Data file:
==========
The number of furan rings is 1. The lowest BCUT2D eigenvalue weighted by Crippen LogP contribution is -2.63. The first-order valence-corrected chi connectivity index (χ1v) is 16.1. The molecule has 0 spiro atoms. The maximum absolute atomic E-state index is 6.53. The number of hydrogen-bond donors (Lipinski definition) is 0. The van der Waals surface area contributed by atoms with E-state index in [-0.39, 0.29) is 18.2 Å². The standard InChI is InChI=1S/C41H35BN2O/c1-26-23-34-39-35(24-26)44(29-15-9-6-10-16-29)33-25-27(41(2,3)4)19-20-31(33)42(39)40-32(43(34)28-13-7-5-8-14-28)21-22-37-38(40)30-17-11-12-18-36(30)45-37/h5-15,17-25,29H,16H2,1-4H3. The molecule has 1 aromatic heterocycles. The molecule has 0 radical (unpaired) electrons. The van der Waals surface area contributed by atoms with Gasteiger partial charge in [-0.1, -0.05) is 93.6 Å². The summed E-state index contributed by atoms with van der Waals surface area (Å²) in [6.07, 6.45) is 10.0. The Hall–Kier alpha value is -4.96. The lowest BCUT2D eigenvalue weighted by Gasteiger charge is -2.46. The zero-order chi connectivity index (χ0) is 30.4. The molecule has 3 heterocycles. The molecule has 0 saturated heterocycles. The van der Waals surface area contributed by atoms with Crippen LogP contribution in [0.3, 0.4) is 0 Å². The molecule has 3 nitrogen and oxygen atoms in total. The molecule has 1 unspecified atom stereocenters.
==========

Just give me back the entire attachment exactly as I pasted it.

The number of furan rings is 1. The lowest BCUT2D eigenvalue weighted by Crippen LogP contribution is -2.63. The first-order valence-corrected chi connectivity index (χ1v) is 16.1. The molecule has 0 spiro atoms. The maximum absolute atomic E-state index is 6.53. The number of hydrogen-bond donors (Lipinski definition) is 0. The van der Waals surface area contributed by atoms with E-state index in [-0.39, 0.29) is 18.2 Å². The standard InChI is InChI=1S/C41H35BN2O/c1-26-23-34-39-35(24-26)44(29-15-9-6-10-16-29)33-25-27(41(2,3)4)19-20-31(33)42(39)40-32(43(34)28-13-7-5-8-14-28)21-22-37-38(40)30-17-11-12-18-36(30)45-37/h5-15,17-25,29H,16H2,1-4H3. The molecule has 1 aromatic heterocycles. The molecule has 0 radical (unpaired) electrons. The van der Waals surface area contributed by atoms with Gasteiger partial charge in [-0.1, -0.05) is 93.6 Å². The summed E-state index contributed by atoms with van der Waals surface area (Å²) in [6.07, 6.45) is 10.0. The Hall–Kier alpha value is -4.96. The lowest BCUT2D eigenvalue weighted by Gasteiger charge is -2.46. The zero-order chi connectivity index (χ0) is 30.4. The molecule has 3 heterocycles. The molecule has 0 saturated heterocycles. The van der Waals surface area contributed by atoms with Crippen LogP contribution in [0.3, 0.4) is 0 Å². The molecule has 3 nitrogen and oxygen atoms in total. The molecule has 1 unspecified atom stereocenters.